Tuesday February 20, 2018
Movie Review: The Monkey King (2014)
Well, at least I learned the origin of the Monkey King. Otherwise, this thing was painful.
Is it even possible to tell this story to westerners? I think you have to grow up with it. Although apparently the movie took its critical hits in China, too. It did well at the box office—No. 3 movie for the year—but there was grousing. Replacements were made.
But it's even worse for moviegoers outside of China. Here, for example, is IMDb’s synopsis:
A monkey born from heavenly stone acquires supernatural powers and must battle the armies of both gods and demons to find his place in the heavens.
That ain’t quite it. You ready?
OK. So the Bull Demon King (Aaron Kwok) attacks Heaven but is beaten back the Jade Emperor (Chow Yun-Fat), who is about to kill the upstart when Jade's beautiful sister (and the Bull Demon King’s lover) pleads for his life. So Jade simply banishes the dude to Earth.
Meanwhile, with most of Heaven destroyed, the Goddess Nuwa (Zhang Zilin, Miss World 2007) turns her body into crystals to rebuild it. One of those crystals lands on Mount Huaguo and becomes a monkey in a bubble, who, for a second, bonds with a fox/girl, before her paw is burned.
You still with me?
Cut to: Several years later. Monkey (now Donnie Yen, “Ip Man,” “Rogue One”) is an annoying, chattery thing, who, after grabbing after a butterfly, falls a great distance. He survives, the butterfly does not. This saddens him. So when Master Puti (Hai Yitian), one of the Ten Great Sāvakas of Gotama Buddha, brings the butterfly back to life, Monkey wants to learn the trick and agrees to be his student. Puti gives Monkey a name: Sun Wukong.
Sun is a quick study, gets into it with other students, but eventually the Master spirits him away, shows him a bit of his future, then let him to return to Mount Huaguo, where the other monkeys—all of whom, including an oddly long-nosed one, look like extras on a bizarre British children's show—are amazed at his new powers. But what if he leaves them? Won’t they be defenseless? So Wukong visits an underground kingdom and takes everything the Dragon King throws at him. He winds up with: 1) a suit of armor, 2) weapons for the monkeys, and 3) a new staff. But he causes a massive tidal wave in the process, the Dragon King complains to Heaven, and the Jade Emperor sends a guard, Nezha, to arrest him. They battle. And then...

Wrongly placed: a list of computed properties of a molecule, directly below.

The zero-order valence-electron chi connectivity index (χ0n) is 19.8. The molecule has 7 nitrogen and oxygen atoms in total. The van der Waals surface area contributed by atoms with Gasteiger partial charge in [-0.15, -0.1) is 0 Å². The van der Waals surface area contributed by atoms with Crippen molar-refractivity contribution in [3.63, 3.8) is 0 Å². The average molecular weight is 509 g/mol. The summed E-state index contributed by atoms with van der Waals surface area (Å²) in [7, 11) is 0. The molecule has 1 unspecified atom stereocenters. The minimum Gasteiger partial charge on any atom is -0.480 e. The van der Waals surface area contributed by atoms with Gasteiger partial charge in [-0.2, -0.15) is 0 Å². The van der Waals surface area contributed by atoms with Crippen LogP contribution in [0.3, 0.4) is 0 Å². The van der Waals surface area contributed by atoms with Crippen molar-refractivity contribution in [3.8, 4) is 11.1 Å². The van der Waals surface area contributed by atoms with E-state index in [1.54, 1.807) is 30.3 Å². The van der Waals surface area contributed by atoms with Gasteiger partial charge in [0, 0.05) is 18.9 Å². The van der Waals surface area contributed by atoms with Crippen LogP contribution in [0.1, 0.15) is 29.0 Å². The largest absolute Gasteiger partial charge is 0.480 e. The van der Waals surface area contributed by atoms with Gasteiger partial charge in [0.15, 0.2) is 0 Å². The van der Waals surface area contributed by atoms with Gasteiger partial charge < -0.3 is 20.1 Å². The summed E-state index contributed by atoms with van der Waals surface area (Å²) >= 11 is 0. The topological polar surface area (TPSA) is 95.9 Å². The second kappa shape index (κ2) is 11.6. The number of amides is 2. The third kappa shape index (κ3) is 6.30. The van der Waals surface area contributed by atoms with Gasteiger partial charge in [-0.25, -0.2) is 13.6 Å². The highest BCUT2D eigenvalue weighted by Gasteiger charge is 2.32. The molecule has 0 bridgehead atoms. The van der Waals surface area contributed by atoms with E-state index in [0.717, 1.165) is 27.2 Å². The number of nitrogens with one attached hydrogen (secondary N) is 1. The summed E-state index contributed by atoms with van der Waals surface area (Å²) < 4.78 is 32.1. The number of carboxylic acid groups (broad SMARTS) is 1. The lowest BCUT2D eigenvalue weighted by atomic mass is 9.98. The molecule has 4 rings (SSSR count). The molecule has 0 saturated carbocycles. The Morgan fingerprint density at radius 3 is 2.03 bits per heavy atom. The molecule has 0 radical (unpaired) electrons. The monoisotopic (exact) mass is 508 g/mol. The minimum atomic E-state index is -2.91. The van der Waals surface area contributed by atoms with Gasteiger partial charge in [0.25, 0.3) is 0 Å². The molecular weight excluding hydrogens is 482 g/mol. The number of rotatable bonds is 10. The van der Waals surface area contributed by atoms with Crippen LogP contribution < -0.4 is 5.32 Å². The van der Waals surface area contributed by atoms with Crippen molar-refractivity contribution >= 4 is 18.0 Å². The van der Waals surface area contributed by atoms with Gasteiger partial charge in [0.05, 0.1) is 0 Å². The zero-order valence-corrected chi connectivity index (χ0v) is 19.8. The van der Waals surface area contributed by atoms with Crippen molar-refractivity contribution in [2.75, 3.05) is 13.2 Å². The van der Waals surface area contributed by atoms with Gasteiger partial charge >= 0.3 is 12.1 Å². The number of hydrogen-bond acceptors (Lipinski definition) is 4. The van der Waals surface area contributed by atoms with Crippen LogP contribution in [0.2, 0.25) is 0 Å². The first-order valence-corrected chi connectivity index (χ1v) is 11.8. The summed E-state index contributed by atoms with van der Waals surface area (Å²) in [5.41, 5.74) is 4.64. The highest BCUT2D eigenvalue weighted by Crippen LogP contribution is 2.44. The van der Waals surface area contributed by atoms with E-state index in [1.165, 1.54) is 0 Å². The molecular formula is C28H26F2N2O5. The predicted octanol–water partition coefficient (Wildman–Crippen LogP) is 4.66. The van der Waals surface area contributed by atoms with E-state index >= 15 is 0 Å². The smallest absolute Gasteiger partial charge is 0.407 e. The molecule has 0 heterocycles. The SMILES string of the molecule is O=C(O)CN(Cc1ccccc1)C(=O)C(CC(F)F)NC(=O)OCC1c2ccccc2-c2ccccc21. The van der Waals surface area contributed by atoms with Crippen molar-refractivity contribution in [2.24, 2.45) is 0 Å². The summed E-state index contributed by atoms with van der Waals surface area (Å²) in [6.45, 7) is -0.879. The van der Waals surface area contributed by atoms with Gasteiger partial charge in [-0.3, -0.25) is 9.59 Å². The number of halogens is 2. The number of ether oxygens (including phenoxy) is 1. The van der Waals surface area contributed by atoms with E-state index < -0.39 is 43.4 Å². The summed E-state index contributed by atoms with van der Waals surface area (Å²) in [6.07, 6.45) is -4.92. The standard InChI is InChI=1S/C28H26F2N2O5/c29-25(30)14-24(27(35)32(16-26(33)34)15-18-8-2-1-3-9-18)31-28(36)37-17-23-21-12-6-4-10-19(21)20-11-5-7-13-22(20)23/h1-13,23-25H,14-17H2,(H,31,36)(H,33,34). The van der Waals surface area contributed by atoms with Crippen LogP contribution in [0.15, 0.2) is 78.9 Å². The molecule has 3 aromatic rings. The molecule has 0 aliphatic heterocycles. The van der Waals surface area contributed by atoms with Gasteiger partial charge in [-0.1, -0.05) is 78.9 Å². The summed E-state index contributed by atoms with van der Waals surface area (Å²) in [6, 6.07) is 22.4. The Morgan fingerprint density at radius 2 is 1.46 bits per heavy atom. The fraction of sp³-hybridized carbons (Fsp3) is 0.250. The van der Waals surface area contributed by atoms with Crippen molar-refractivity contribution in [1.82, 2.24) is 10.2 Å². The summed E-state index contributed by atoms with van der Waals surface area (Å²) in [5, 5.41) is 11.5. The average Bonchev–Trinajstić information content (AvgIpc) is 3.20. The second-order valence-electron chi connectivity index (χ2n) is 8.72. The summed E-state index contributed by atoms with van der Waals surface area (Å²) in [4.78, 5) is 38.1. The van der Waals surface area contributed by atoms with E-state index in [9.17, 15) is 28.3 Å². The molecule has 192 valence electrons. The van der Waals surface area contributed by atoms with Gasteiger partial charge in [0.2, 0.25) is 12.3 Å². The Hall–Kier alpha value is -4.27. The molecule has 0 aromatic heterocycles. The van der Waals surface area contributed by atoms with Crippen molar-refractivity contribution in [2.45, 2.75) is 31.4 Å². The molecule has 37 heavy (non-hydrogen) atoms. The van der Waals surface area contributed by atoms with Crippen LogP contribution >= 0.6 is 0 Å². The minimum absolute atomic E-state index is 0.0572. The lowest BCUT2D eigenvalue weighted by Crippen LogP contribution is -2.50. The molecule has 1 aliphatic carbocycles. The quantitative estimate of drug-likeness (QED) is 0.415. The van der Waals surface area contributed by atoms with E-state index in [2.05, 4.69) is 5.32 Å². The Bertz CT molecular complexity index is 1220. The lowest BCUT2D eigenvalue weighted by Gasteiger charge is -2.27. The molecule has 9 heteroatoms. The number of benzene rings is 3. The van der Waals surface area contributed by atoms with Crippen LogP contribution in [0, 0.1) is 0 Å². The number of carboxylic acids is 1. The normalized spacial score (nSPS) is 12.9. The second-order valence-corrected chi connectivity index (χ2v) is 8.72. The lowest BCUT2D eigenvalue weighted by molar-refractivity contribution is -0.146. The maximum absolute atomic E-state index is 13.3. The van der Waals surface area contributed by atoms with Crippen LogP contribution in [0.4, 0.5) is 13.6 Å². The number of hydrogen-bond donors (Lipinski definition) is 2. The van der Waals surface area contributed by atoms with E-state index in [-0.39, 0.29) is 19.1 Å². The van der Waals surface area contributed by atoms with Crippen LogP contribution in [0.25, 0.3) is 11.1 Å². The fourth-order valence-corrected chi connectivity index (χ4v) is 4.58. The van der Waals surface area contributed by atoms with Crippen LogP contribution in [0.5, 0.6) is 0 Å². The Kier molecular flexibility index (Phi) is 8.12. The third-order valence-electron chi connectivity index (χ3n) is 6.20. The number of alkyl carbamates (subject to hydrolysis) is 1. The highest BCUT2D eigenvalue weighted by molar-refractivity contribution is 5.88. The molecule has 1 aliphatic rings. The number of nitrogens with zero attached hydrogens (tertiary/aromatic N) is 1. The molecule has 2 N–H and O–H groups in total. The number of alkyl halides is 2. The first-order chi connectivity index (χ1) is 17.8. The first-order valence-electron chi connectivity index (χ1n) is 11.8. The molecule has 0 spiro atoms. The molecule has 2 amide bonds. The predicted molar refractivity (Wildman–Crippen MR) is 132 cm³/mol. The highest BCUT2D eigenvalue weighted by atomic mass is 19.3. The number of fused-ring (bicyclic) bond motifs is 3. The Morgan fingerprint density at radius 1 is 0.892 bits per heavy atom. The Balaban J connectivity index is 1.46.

Wait, by this point, Wukong has reunited with fox girl, Ruxue (Xia Zitong), who’s been sent there by the Bull Demon King; and it’s BDK who kills Nezha, earning Wukong’s gratitude. BDK also tells him he belongs in Heaven. Monkey King is intrigued, but he mostly wants to learn about immortality because he doesn’t want Ruxue and the monkeys to die. That’s why he goes.
In Heaven, the Jade Emperor is amused by him and makes him a stable boy; everyone else is less amused, sees him as impertinent, and fights him. Much shape-shifting occurs. No one is who they seem. But after battling through hell (almost literally—a molten fiery place), Monkey King returns home ... to find all of the monkeys and Ruxue slaughtered. He went away to find immortality for them but in doing so sealed their fate. Worse, they are killed because of him. Bull Demon King tells him it was the soldiers of Heaven who did it, and MK buys it, and, enraged, attacks Heaven; but of course it was BDK who did the killing so Monkey would do his bidding.
Cue big final battle.
- Master Puti is killed by BDK
- BDK is turned into an actual one-eared bull by the Jade Emperor
- The Monkey King, as punishment, is buried under the Five-Finger Mountain for 500 years. Or until “Monkey King 2.”
All of this insanity is exacerbated by the bad CGI and a lousy lead performance from Donnie Yen. Sorry. Love him. But he’s not the right dude to play Monkey.
The hero with one face
So what does it all mean? Fuck if I know.
The entire movie is really preamble. “The Monkey King” is the first part of the great 16th-century classic of Chinese literature, “Journey to the West,” which contains four parts and 100 chapters, and whose ostensible protagonist, Tang Sanzang, hasn’t even been introduced yet. “West,” whose truncated, translated version is called “The Adventures of Monkey,” is an episodic adventure story about Tang, a young Buddhist scholar traveling west to bring back scriptures, and encountering various evils along the way. His traveling companions include Monkey King, a half-pig creature and a river ogre. The evils they encounter include spider-women. This story has been made into paintings, plays, movies. Over and over again.
But in the original preamble, Monkey King falls from grace because of hubris, not because he’s tricked into attacking Heaven. I guess modern China, like modern Hollywood, wants its obvious heroes and villains. The hero is always the hero, even when he's in the middle of his hero's journey. Joseph Campbell is turning over in his grave. Or smiling wistfully.